• Men Oh Tokushima Ramen: From Little Tokyo to Torrance

    In Los Angeles, the geographical trajectory of ramen shops is usually from south to north: A ramen-ya opens in the Japanese-intensive neighborhood of Torrance or Gardena and then, after the noodle gods deem it worthy, it expands into Little Tokyo, or Sawtelle or even further afield. In the case of...
  • Yunnan Cuisine 10

    Despite the obvious wealth of Chinese food in the San Gabriel Valley, it’s always worth it to take a moment to appreciate what is truly an incredible landmark in the world’s culinary sphere. There is, maybe, one other area outside of China that serves Chinese food as wonderfully diverse and...

I have eaten hundreds of bowls of Korean noodles over the years. But until I stumbled into Ma Dang Gook Soo a couple of months ago, a Korean noodle shop tucked into a corner of a big Koreatown mall, I had never tasted what are probably the signature noodles of Korea, the thin, hand-cut, wheaten noodles known as gook soo. To understand Korean food without having had a bowl of gook soo is almost like trying to understand the concept behind Italian pasta without ever having tasted spaghetti. It is the ultimate Korean comfort food: Everything else is just a noodle.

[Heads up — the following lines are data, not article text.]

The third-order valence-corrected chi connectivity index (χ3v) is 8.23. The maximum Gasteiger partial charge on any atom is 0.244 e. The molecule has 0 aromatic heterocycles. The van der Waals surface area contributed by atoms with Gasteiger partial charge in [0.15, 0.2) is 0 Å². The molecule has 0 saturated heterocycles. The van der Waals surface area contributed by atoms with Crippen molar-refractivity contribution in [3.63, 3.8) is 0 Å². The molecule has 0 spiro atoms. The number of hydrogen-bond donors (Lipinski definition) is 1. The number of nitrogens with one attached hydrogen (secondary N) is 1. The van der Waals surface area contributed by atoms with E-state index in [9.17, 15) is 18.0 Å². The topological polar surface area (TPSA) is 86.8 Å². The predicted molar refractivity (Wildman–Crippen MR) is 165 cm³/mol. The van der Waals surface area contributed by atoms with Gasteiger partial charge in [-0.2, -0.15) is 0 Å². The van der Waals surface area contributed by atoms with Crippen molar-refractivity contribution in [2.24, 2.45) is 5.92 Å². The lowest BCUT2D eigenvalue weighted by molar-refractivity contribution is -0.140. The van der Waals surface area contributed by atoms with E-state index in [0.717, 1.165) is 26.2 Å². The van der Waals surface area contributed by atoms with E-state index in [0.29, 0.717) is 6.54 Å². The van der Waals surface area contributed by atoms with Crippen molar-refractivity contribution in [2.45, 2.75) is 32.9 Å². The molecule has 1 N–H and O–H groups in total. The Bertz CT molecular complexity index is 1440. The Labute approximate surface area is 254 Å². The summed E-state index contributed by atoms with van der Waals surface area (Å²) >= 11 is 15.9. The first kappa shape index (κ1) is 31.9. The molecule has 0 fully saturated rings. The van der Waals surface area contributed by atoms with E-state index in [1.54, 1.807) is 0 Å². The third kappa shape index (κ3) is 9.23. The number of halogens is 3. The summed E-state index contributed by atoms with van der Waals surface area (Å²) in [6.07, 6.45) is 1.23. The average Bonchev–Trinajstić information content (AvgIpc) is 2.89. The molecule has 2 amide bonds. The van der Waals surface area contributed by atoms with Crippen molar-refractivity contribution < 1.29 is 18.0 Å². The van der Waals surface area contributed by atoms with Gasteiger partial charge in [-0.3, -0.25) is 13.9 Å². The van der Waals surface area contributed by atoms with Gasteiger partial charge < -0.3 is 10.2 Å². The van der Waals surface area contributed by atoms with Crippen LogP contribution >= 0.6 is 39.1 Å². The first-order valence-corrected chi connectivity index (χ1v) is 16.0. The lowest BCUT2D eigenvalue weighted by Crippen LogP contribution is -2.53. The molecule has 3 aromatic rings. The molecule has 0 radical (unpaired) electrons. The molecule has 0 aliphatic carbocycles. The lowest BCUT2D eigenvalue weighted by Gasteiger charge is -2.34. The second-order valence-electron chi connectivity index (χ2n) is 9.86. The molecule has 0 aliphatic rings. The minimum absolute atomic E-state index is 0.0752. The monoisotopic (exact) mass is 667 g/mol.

Ma Dang is a homey place, a tiny bit of Korean countryside fitted into the most urban context imaginable, next to a soontofu place and facing out, past an iron security fence, onto churning Western Avenue. The walls are lined with rustic rice-paper screens, like the Korean equivalent of Japanese shoji, and are hung with mural-size photographs of a muddy Korean village that seems largely populated by chickens. The thump-thump of noodle making echoes from the kitchen. A long line of people curls past some wooden benches outside the door of the restaurant, and eventually a waitress comes out to take your order, which will be ready -- along with a few different kinds of kimchi and a cup of barley tea -- almost as soon as you sit down.